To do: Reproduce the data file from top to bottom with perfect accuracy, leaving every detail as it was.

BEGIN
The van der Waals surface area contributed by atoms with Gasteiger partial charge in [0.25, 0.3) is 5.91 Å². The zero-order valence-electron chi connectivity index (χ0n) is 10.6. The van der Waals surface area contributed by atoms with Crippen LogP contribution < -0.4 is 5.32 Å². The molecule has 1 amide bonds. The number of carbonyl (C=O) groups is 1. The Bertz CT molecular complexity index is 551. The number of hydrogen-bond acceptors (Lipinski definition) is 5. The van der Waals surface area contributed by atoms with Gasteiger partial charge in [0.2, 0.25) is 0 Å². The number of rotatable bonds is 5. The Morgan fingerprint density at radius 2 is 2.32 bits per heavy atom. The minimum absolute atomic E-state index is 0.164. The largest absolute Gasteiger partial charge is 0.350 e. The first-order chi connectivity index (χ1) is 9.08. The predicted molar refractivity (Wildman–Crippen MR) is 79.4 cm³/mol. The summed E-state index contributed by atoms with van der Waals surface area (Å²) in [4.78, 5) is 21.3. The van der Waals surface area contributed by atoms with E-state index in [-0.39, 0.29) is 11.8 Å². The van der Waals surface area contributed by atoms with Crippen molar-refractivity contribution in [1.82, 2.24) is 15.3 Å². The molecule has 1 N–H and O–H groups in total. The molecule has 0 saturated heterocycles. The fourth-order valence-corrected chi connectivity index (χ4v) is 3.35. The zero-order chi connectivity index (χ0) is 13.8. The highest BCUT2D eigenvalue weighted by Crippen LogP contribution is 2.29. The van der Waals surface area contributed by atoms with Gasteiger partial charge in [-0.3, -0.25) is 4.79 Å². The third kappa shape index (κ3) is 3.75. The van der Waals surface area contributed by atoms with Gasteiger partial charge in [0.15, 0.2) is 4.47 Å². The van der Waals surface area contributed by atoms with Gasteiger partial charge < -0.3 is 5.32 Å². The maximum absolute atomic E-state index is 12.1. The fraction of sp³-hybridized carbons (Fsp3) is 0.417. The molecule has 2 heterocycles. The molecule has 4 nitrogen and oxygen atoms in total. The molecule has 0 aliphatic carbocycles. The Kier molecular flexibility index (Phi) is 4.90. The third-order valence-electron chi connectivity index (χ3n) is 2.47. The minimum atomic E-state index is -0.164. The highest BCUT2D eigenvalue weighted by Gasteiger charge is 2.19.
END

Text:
The van der Waals surface area contributed by atoms with Gasteiger partial charge in [0.25, 0.3) is 5.91 Å². The zero-order valence-electron chi connectivity index (χ0n) is 10.6. The van der Waals surface area contributed by atoms with Crippen LogP contribution < -0.4 is 5.32 Å². The molecule has 1 amide bonds. The number of carbonyl (C=O) groups is 1. The Bertz CT molecular complexity index is 551. The number of hydrogen-bond acceptors (Lipinski definition) is 5. The van der Waals surface area contributed by atoms with Gasteiger partial charge in [0.2, 0.25) is 0 Å². The number of rotatable bonds is 5. The Morgan fingerprint density at radius 2 is 2.32 bits per heavy atom. The minimum absolute atomic E-state index is 0.164. The largest absolute Gasteiger partial charge is 0.350 e. The first-order chi connectivity index (χ1) is 9.08. The predicted molar refractivity (Wildman–Crippen MR) is 79.4 cm³/mol. The summed E-state index contributed by atoms with van der Waals surface area (Å²) in [4.78, 5) is 21.3. The van der Waals surface area contributed by atoms with E-state index in [-0.39, 0.29) is 11.8 Å². The van der Waals surface area contributed by atoms with Crippen molar-refractivity contribution in [1.82, 2.24) is 15.3 Å². The molecule has 1 N–H and O–H groups in total. The molecule has 0 saturated heterocycles. The fourth-order valence-corrected chi connectivity index (χ4v) is 3.35. The zero-order chi connectivity index (χ0) is 13.8. The highest BCUT2D eigenvalue weighted by Crippen LogP contribution is 2.29. The van der Waals surface area contributed by atoms with Gasteiger partial charge in [-0.3, -0.25) is 4.79 Å². The third kappa shape index (κ3) is 3.75. The van der Waals surface area contributed by atoms with Gasteiger partial charge in [0.15, 0.2) is 4.47 Å². The van der Waals surface area contributed by atoms with Gasteiger partial charge < -0.3 is 5.32 Å². The maximum absolute atomic E-state index is 12.1. The fraction of sp³-hybridized carbons (Fsp3) is 0.417. The molecule has 2 heterocycles. The molecule has 4 nitrogen and oxygen atoms in total. The molecule has 0 aliphatic carbocycles. The Kier molecular flexibility index (Phi) is 4.90. The third-order valence-electron chi connectivity index (χ3n) is 2.47. The minimum atomic E-state index is -0.164. The highest BCUT2D eigenvalue weighted by Gasteiger charge is 2.19.